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OPERA IS a high-energy art form, lots of dancing around all the while singing at the top of one’s lungs. Reflecting this, many opera stars keep their strength up with culinary matters. “Why ‘The Fat Lady’ is Fat” celebrated this with a duo of books, one published in 1941, the other in 1988. I’ve just recently uncovered operatic kitchen activities in between.
Opera Stars in the Sun acknowledges more than the performers’ culinary tastes. Other chapters tell about their family lives (soprano and actress Laurel Hurley’s background was Pennsylvania Dutch). Their homes (contralto Marian Anderson lived on a 115-acre estate, its home designed by her husband, architect Orpheus Fisher). And their hobbies (mezzo-soprano Thelma Votipka rode a motorcycle).
The chapter on “Sun Through the Kitchen Window” is also entertaining reading. Some of its culinary achievements are a bit dated (“Here, blend in three cups of rich cream…”). I’ve tried others, though, without great distress. Here’s a sampling.
Reflecting ethnicity of performers, many of the recipes are Italian. However, as basso Salvatore Baccaloni notes, “There is no such thing as Italian cuisine. Every region and city has its own style.”
Notes author Matz, “Asked about the regional cooking of Italy, Baccaloni sets out with gusto, describing a land rich in fruits, vegetables and provocative wines.”
Speaking of provocative, I recall the acerbic view that French cuisine hides bad ingredients, whereas Italian cuisine celebrates good ones.
Tenor Charles Anthony, 1929 – 2012, was born Calogero Antonio Caruso in New Orleans. His Met career of more than 50 years was from 1954 to 2010. Anthony’s parents came from Sicily, and one of his (and my) favorites is “a real Sicilian dish, spaghetti served with a simple sauce of garlic, tomato and onion pulverized in a mortar with olive oil and browned breadcrumbs. Gourmet Anthony’s trick is to mix the boiled spaghetti with a little butter, salt, pepper and grated Parmesan just before the sauce (very hot) is poured over the pasta.”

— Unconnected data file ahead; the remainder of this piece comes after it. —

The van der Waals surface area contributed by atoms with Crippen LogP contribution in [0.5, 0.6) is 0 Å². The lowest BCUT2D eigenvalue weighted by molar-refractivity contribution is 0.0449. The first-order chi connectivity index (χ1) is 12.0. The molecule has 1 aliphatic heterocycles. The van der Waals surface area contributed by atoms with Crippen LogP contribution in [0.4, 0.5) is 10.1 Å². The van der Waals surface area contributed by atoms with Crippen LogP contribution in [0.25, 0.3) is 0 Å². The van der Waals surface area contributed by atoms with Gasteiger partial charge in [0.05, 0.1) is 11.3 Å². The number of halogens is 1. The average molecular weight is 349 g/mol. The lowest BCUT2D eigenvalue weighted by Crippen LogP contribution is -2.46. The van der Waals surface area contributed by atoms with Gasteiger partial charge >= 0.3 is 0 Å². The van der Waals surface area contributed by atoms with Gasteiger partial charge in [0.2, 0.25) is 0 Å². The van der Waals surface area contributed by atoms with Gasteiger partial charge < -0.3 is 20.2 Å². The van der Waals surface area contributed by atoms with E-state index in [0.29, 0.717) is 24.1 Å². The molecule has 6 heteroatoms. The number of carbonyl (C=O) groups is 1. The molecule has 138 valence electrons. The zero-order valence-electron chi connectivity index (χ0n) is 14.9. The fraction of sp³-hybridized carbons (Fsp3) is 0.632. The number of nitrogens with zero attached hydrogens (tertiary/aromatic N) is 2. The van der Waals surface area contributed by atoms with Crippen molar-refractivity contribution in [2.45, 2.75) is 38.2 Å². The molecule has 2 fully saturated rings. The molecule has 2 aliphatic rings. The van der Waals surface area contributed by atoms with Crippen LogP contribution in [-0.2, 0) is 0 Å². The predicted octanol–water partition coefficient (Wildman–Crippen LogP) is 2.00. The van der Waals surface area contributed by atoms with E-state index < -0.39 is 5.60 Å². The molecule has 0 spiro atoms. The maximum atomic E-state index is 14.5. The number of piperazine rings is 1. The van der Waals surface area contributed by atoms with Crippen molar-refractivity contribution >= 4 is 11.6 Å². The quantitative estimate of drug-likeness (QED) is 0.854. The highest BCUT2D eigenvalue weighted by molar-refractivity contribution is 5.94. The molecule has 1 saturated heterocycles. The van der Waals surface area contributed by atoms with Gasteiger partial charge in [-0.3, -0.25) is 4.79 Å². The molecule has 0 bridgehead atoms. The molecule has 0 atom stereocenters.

Instead of the breadcrumbs, I used toasted pine nuts.
Jean Madeira shares a classic opinion: “You need four people to make salad: a spendthrift to pour in olive oil, a miser to add wine vinegar, a generous man to dispense salt and a wise man to put in the pepper.” Her favorite dressing has “one teaspoon each of dry mustard, celery seed, salt, grated onion, paprika and one clove of chopped garlic, one-half cup of sugar [!?], one cup of salad oil and one-fourth cup of vinegar.”
These days, I pass on the sugar.
Basso Nicola Moscona, 1907 – 1975, was Greek-born and sang 485 performances at the Met from 1937 to 1961. Notes Matz, “Nicola Moscona and his pretty wife Antigone seem always to have a house full of denizens of the music world. And Moscona seems always to have a head full of jokes, a kitchen full of food.”
A Moscona specialty was Barbounia, a Greek casserole of baked fish. It’s begun with “eight or ten small fish such as whole smelts” (or any filet of fish) in a buttered baking dish. “Moscona then adds one-half pound of quartered mushrooms which have been sautéed in two tablespoons of butter and salted slightly, then simmered slowly with one-half cup of white wine—very dry, if possible.” Then bake the casserole 15 minutes in a moderate oven. Finish it with one-half cup of bread crumbs, a dash of salt and pepper, the topping briefly browned under a broiler.
When it’s on the menu, I get my Barbounia take-away from Papa Cristo’s.
καλή όρεξη! Buon appetito!
© Dennis Simanaitis, SimanaitisSays.com, 2015